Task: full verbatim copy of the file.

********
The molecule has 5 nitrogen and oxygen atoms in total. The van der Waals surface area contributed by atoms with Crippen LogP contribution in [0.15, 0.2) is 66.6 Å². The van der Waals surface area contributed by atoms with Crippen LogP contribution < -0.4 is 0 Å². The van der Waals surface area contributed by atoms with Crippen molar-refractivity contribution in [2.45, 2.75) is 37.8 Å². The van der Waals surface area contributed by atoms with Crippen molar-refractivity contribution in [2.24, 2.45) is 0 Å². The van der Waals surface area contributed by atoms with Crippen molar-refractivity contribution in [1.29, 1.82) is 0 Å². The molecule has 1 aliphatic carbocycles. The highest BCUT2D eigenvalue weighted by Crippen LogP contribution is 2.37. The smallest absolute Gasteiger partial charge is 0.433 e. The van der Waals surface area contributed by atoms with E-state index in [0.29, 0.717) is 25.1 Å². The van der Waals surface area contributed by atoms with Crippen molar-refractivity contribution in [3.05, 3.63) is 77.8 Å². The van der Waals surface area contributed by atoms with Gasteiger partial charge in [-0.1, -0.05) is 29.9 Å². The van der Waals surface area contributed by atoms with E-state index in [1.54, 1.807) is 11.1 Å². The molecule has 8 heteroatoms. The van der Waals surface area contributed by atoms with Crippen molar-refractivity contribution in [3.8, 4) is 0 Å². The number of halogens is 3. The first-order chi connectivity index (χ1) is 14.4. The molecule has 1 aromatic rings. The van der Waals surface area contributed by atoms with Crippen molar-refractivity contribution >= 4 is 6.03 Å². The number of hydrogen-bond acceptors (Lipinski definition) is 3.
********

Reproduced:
The molecule has 5 nitrogen and oxygen atoms in total. The van der Waals surface area contributed by atoms with Crippen LogP contribution in [0.15, 0.2) is 66.6 Å². The van der Waals surface area contributed by atoms with Crippen LogP contribution < -0.4 is 0 Å². The van der Waals surface area contributed by atoms with Crippen molar-refractivity contribution in [2.45, 2.75) is 37.8 Å². The van der Waals surface area contributed by atoms with Crippen molar-refractivity contribution in [2.24, 2.45) is 0 Å². The van der Waals surface area contributed by atoms with Crippen molar-refractivity contribution in [1.29, 1.82) is 0 Å². The molecule has 1 aliphatic carbocycles. The highest BCUT2D eigenvalue weighted by Crippen LogP contribution is 2.37. The smallest absolute Gasteiger partial charge is 0.433 e. The van der Waals surface area contributed by atoms with E-state index in [0.29, 0.717) is 25.1 Å². The van der Waals surface area contributed by atoms with Crippen molar-refractivity contribution in [3.05, 3.63) is 77.8 Å². The van der Waals surface area contributed by atoms with Gasteiger partial charge in [-0.1, -0.05) is 29.9 Å². The van der Waals surface area contributed by atoms with E-state index in [1.54, 1.807) is 11.1 Å². The molecule has 8 heteroatoms. The van der Waals surface area contributed by atoms with Crippen molar-refractivity contribution in [3.8, 4) is 0 Å². The number of halogens is 3. The first-order chi connectivity index (χ1) is 14.4. The molecule has 1 aromatic rings. The van der Waals surface area contributed by atoms with Crippen molar-refractivity contribution >= 4 is 6.03 Å². The number of hydrogen-bond acceptors (Lipinski definition) is 3.